Free financial advice from News Corp? Eureka Report's new financial product continues to raise eyebrows, not least at News Corp. Staff were yesterday sent an email from News Corp chief operating officer Peter Tonagh informing them that Eureka Report's new low-cost superannuation offering, Brightday, was "launching soon" with a "major marketing campaign to support it" starting in January. The spruiking has already started -- Brightday will offer a staff discount to News Corp employees, and its team will be visiting the News Corp bunkers in Holt Street and Southbank to run "free online educational seminars for staff though-out the year, so everyone has the opportunity to learn more about self-managed funds".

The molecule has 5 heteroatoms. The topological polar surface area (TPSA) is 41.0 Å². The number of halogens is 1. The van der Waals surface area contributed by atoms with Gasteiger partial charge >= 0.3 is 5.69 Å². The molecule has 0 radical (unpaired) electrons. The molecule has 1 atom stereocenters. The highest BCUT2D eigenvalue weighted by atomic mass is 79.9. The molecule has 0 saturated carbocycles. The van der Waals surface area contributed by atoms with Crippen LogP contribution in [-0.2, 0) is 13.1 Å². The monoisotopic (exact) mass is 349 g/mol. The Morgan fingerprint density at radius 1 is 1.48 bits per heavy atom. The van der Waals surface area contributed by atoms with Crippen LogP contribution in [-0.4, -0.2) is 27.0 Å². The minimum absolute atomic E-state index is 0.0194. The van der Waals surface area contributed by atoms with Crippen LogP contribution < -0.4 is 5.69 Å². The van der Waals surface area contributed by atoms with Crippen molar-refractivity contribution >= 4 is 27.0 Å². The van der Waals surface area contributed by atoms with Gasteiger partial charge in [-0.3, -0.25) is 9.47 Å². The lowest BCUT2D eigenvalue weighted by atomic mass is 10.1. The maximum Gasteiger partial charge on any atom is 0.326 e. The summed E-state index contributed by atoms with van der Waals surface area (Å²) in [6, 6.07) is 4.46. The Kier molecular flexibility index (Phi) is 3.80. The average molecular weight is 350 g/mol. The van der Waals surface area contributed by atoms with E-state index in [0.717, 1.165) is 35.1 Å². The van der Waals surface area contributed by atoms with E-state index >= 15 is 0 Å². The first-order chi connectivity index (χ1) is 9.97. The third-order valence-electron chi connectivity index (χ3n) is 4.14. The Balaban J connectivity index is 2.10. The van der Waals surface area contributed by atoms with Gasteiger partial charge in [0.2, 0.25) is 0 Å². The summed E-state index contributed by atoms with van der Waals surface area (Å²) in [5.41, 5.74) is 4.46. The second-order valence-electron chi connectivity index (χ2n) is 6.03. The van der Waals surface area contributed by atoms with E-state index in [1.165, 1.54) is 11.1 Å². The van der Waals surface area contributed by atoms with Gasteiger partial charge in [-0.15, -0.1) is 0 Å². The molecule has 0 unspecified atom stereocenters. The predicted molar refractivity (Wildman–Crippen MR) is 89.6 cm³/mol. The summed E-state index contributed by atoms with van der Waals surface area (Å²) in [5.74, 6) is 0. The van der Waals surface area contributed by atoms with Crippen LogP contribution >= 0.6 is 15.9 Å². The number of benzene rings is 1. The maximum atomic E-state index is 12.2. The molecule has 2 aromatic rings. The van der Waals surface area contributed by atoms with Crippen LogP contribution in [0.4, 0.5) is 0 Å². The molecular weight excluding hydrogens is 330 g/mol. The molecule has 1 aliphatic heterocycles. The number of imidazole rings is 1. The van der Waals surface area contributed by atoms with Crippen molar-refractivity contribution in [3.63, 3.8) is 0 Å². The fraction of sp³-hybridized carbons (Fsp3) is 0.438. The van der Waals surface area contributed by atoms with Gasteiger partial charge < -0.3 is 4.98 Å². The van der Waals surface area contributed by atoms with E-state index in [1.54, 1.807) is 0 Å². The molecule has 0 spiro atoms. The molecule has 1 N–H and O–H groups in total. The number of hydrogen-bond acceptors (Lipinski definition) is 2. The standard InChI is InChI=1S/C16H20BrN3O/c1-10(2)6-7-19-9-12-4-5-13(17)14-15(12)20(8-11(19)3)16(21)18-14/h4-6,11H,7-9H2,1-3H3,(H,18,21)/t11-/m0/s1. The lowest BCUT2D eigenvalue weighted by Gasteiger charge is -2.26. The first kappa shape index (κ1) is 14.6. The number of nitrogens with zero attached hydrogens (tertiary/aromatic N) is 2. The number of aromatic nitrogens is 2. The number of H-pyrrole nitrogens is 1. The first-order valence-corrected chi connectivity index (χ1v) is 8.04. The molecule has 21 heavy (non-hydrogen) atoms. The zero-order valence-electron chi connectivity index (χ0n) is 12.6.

Media companies with diverse interests always run the risk of those interests distorting coverage. But the particular concern with Brightday is that it will lead what is still largely a media company, News Corp, to gaining an interest in the financial services sector, which has a history of dodgy practices uncovered, in part, by the journalists at News Corp. Indeed, even Alan Kohler, one of Eureka Report's founders and biggest stars, has been critical of financial advice in the past. This year he has repeatedly called for the banning of commissions to financial advisers, saying a ban was essential for ensuring the end of a "corrupt practice that has cost consumers billions of dollars and lowered trust in the entire financial advice industry".